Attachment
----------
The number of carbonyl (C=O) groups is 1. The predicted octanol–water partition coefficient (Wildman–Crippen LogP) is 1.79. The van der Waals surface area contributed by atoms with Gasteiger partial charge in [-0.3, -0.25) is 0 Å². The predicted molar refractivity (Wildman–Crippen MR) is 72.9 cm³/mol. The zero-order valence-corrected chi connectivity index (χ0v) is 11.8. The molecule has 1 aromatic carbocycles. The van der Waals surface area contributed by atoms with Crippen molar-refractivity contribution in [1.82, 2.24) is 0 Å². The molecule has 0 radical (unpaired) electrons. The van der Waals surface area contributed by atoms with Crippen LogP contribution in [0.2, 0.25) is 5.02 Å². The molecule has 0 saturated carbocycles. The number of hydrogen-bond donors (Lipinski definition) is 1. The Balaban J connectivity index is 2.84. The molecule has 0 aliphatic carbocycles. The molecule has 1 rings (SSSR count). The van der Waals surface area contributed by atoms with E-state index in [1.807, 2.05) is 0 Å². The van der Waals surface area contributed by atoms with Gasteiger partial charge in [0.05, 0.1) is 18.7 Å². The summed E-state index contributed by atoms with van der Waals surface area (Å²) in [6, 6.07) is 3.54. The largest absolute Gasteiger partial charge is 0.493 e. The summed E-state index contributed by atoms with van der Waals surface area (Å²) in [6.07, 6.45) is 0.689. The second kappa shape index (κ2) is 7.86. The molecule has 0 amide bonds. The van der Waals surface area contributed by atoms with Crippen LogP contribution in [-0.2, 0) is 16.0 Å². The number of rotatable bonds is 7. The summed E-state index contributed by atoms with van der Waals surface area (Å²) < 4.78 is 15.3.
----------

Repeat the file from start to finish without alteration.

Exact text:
The number of carbonyl (C=O) groups is 1. The predicted octanol–water partition coefficient (Wildman–Crippen LogP) is 1.79. The van der Waals surface area contributed by atoms with Gasteiger partial charge in [-0.3, -0.25) is 0 Å². The predicted molar refractivity (Wildman–Crippen MR) is 72.9 cm³/mol. The zero-order valence-corrected chi connectivity index (χ0v) is 11.8. The molecule has 1 aromatic carbocycles. The van der Waals surface area contributed by atoms with Crippen molar-refractivity contribution in [1.82, 2.24) is 0 Å². The molecule has 0 radical (unpaired) electrons. The van der Waals surface area contributed by atoms with Crippen LogP contribution in [0.2, 0.25) is 5.02 Å². The molecule has 0 saturated carbocycles. The number of hydrogen-bond donors (Lipinski definition) is 1. The Balaban J connectivity index is 2.84. The molecule has 0 aliphatic carbocycles. The molecule has 1 rings (SSSR count). The van der Waals surface area contributed by atoms with E-state index in [1.807, 2.05) is 0 Å². The van der Waals surface area contributed by atoms with Gasteiger partial charge in [0.05, 0.1) is 18.7 Å². The summed E-state index contributed by atoms with van der Waals surface area (Å²) in [6, 6.07) is 3.54. The largest absolute Gasteiger partial charge is 0.493 e. The summed E-state index contributed by atoms with van der Waals surface area (Å²) in [6.07, 6.45) is 0.689. The second kappa shape index (κ2) is 7.86. The molecule has 0 amide bonds. The van der Waals surface area contributed by atoms with Crippen LogP contribution in [-0.2, 0) is 16.0 Å². The number of rotatable bonds is 7. The summed E-state index contributed by atoms with van der Waals surface area (Å²) < 4.78 is 15.3.